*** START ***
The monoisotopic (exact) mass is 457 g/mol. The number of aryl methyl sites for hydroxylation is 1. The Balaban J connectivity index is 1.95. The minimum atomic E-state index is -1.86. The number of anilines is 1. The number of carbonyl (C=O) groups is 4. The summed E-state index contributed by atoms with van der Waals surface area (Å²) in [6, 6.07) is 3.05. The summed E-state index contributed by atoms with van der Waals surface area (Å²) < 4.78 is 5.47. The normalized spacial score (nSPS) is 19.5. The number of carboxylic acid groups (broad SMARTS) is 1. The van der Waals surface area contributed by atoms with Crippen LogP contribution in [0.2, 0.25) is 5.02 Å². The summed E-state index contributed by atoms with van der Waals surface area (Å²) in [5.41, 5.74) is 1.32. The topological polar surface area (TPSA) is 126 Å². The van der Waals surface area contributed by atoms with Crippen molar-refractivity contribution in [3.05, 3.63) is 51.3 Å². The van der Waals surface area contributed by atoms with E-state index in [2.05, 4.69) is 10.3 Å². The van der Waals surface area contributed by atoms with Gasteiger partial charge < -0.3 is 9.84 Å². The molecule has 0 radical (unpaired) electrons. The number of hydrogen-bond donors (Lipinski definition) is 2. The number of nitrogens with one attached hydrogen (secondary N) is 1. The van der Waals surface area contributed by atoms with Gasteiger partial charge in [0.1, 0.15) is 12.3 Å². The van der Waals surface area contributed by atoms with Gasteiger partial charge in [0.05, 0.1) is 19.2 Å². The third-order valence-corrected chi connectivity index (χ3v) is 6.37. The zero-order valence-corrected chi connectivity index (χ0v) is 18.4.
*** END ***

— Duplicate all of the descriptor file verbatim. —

The monoisotopic (exact) mass is 457 g/mol. The number of aryl methyl sites for hydroxylation is 1. The Balaban J connectivity index is 1.95. The minimum atomic E-state index is -1.86. The number of anilines is 1. The number of carbonyl (C=O) groups is 4. The summed E-state index contributed by atoms with van der Waals surface area (Å²) in [6, 6.07) is 3.05. The summed E-state index contributed by atoms with van der Waals surface area (Å²) < 4.78 is 5.47. The normalized spacial score (nSPS) is 19.5. The number of carboxylic acid groups (broad SMARTS) is 1. The van der Waals surface area contributed by atoms with Crippen LogP contribution in [0.2, 0.25) is 5.02 Å². The summed E-state index contributed by atoms with van der Waals surface area (Å²) in [5.41, 5.74) is 1.32. The topological polar surface area (TPSA) is 126 Å². The van der Waals surface area contributed by atoms with Crippen molar-refractivity contribution in [3.05, 3.63) is 51.3 Å². The van der Waals surface area contributed by atoms with E-state index in [2.05, 4.69) is 10.3 Å². The van der Waals surface area contributed by atoms with Gasteiger partial charge < -0.3 is 9.84 Å². The molecule has 0 radical (unpaired) electrons. The number of hydrogen-bond donors (Lipinski definition) is 2. The number of nitrogens with one attached hydrogen (secondary N) is 1. The van der Waals surface area contributed by atoms with Gasteiger partial charge in [0.1, 0.15) is 12.3 Å². The van der Waals surface area contributed by atoms with Gasteiger partial charge in [0.05, 0.1) is 19.2 Å². The third-order valence-corrected chi connectivity index (χ3v) is 6.37. The zero-order valence-corrected chi connectivity index (χ0v) is 18.4.